Madam Secretary finished its first season with pretty much the same plot as in every other episode: Elizabeth is in big trouble but somehow manages to turn it around. This week, the big trouble relates to the failed Iran coup of a few weeks ago and the revelations about the death of her predecessor, all of which is leading to a Congressional hearing at which a grandstanding Senator with White House ambitions wants to bring her down. And if he can’t do that, he’ll get at Elizabeth’s husband Henry. As ever, though, with a leap and a bound Elizabeth manages to extricate herself, admitting that she passed information to Henry that he wasn’t entitled to have and thus breaching the Espionage Act, yet somehow getting away with it. Just once, I’d quite like one of her Hail Marys to fail, for something to go properly wrong for her, just to see how she – and the show – would cope.
Not the marriage, though; as I’ve said more than once before I get a bit fed up with TV drama always resorting to turbulence in a marriage to crank up the tension, but the writers have left the McCord union alone, and allowed it to be affectionate, mutually supportive, and plausibly sexy. Much of this has rested on the evident chemistry between the two leads, which has now spilled over into an offscreen relationship. I am TREMENDOUSLY excited about this development, incidentally. I LOVE when that happens.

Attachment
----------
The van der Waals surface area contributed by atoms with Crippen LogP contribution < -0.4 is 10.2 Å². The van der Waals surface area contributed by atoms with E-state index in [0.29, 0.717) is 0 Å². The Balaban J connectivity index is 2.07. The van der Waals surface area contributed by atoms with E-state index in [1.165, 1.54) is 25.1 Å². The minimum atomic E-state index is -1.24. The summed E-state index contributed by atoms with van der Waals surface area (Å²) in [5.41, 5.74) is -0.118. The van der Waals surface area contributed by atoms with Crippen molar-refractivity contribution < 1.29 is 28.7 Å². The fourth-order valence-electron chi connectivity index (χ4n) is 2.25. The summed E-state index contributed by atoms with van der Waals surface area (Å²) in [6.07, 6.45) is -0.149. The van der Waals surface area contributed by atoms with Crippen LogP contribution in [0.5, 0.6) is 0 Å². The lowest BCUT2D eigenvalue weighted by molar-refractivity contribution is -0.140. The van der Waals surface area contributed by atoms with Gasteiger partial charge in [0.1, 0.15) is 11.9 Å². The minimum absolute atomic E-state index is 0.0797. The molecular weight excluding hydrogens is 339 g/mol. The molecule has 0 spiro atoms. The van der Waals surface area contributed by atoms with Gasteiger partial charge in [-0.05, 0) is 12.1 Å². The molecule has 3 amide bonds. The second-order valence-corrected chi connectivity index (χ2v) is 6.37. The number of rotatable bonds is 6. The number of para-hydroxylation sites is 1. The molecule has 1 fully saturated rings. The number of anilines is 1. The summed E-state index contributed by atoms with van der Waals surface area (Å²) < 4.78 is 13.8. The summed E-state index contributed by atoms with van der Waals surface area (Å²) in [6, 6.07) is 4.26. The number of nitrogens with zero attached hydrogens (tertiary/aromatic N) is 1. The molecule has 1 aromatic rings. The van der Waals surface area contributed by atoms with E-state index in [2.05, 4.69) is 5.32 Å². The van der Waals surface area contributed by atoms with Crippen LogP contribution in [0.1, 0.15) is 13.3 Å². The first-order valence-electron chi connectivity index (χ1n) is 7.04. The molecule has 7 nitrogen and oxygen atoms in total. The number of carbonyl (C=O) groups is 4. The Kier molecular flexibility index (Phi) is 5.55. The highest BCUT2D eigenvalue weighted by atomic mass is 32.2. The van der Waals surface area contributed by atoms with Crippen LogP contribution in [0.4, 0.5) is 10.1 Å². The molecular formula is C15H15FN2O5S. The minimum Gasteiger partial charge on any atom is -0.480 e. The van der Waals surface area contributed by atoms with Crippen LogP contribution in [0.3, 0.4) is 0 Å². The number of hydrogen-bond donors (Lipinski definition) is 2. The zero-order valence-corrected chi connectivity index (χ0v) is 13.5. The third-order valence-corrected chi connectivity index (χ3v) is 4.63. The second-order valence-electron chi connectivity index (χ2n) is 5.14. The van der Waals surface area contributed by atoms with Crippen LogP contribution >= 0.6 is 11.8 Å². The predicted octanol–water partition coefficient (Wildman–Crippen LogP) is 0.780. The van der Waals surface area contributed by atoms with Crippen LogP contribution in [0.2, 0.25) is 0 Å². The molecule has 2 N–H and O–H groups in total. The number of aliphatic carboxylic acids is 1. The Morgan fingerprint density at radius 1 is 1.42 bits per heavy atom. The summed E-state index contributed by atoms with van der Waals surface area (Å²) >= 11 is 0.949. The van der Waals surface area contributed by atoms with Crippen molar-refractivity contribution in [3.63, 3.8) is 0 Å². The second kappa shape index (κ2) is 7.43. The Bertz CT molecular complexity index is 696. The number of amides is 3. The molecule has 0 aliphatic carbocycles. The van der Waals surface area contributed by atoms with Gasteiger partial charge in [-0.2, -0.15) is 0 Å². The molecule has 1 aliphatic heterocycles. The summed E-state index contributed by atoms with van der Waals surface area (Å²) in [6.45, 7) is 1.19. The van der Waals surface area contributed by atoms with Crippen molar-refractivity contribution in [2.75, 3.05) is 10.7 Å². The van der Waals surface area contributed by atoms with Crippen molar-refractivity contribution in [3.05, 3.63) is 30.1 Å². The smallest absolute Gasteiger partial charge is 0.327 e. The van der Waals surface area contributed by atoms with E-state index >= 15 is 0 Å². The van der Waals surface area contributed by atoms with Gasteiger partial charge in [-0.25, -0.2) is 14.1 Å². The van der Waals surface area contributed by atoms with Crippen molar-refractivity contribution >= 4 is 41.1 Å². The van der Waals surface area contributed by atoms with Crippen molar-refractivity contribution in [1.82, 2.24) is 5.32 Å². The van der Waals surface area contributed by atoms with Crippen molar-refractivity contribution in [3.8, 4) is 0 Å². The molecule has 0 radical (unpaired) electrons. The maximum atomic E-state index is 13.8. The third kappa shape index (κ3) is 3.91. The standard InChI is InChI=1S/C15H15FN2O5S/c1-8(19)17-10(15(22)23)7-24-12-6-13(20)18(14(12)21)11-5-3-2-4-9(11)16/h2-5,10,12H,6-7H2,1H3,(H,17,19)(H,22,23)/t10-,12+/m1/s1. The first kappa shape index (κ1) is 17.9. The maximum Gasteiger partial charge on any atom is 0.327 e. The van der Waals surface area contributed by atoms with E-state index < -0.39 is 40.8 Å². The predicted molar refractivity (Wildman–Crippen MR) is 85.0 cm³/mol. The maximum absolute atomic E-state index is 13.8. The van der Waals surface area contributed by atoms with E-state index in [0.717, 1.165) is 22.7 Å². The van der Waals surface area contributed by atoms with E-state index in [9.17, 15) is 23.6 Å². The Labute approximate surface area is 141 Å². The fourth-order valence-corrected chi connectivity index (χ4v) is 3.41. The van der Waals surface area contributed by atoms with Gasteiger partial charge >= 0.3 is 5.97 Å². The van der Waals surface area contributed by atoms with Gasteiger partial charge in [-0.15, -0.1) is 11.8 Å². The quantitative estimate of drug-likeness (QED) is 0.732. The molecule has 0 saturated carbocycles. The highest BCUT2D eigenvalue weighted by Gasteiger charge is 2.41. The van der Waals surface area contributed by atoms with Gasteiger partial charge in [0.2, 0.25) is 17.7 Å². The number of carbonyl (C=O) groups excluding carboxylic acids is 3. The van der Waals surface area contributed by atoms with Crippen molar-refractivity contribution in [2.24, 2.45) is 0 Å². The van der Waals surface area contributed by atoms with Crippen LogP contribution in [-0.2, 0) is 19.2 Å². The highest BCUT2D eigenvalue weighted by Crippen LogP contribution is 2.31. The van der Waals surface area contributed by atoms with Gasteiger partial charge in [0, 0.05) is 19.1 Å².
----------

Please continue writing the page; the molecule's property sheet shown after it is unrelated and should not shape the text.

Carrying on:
In fact, in general I’ve rather warmed to Téa Leoni’s unshowy but effective performance over the course of the season, and Tim Daly has continued to vie with Željko Ivanek and Erich Bergen for the MVP award on the male side of the cast. Bonus points also for introducing Kevin Rahm – an actor I always like to see – as an eccentric but effective bare-knuckle advisor, and one or two marks off for the final episode snog between Mad Sec’s daughter and POTUS’s druggy son.
The show as a whole remained, as I said at the halfway point, a reliable pleasure, with the occasional ambitious Sorkin-esque flourish which the terrific cast handled well. Ratings remained solid in America, leading to a second-season renewal; I’m still convinced that this show has the potential to fly a little higher, but I won’t be devastated if it simply maintains the standard of the first season. Anyway, Madam Secretary didn’t rock my world, but it wasn’t supposed to. I like it, and if we get the next season in the UK I’ll totally be watching.